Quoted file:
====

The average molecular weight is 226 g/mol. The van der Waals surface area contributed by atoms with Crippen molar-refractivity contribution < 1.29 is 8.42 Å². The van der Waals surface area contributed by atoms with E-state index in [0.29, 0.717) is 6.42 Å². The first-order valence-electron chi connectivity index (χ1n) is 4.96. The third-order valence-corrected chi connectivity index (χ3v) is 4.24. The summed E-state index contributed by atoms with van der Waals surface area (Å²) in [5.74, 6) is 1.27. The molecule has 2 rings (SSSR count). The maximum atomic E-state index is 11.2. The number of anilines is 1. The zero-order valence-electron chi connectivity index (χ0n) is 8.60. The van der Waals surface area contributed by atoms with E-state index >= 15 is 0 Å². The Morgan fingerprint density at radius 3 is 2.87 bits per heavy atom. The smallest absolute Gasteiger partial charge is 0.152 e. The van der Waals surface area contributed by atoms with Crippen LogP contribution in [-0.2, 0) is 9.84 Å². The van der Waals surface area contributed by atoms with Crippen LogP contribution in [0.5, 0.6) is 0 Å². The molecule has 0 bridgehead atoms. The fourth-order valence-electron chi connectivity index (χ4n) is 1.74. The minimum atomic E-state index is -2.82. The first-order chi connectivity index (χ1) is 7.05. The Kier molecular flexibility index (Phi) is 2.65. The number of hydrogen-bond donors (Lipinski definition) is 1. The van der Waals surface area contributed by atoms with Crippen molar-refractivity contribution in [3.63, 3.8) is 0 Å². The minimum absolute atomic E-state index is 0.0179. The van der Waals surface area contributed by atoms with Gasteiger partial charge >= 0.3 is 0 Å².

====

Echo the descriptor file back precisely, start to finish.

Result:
The average molecular weight is 226 g/mol. The van der Waals surface area contributed by atoms with Crippen molar-refractivity contribution < 1.29 is 8.42 Å². The van der Waals surface area contributed by atoms with E-state index in [0.29, 0.717) is 6.42 Å². The first-order valence-electron chi connectivity index (χ1n) is 4.96. The third-order valence-corrected chi connectivity index (χ3v) is 4.24. The summed E-state index contributed by atoms with van der Waals surface area (Å²) in [5.74, 6) is 1.27. The molecule has 2 rings (SSSR count). The maximum atomic E-state index is 11.2. The number of anilines is 1. The zero-order valence-electron chi connectivity index (χ0n) is 8.60. The van der Waals surface area contributed by atoms with E-state index >= 15 is 0 Å². The Morgan fingerprint density at radius 3 is 2.87 bits per heavy atom. The smallest absolute Gasteiger partial charge is 0.152 e. The van der Waals surface area contributed by atoms with Crippen LogP contribution in [-0.2, 0) is 9.84 Å². The van der Waals surface area contributed by atoms with Crippen LogP contribution in [0.5, 0.6) is 0 Å². The molecule has 0 bridgehead atoms. The fourth-order valence-electron chi connectivity index (χ4n) is 1.74. The minimum atomic E-state index is -2.82. The first-order chi connectivity index (χ1) is 7.05. The Kier molecular flexibility index (Phi) is 2.65. The number of hydrogen-bond donors (Lipinski definition) is 1. The van der Waals surface area contributed by atoms with Crippen molar-refractivity contribution in [3.63, 3.8) is 0 Å². The minimum absolute atomic E-state index is 0.0179. The van der Waals surface area contributed by atoms with Gasteiger partial charge >= 0.3 is 0 Å².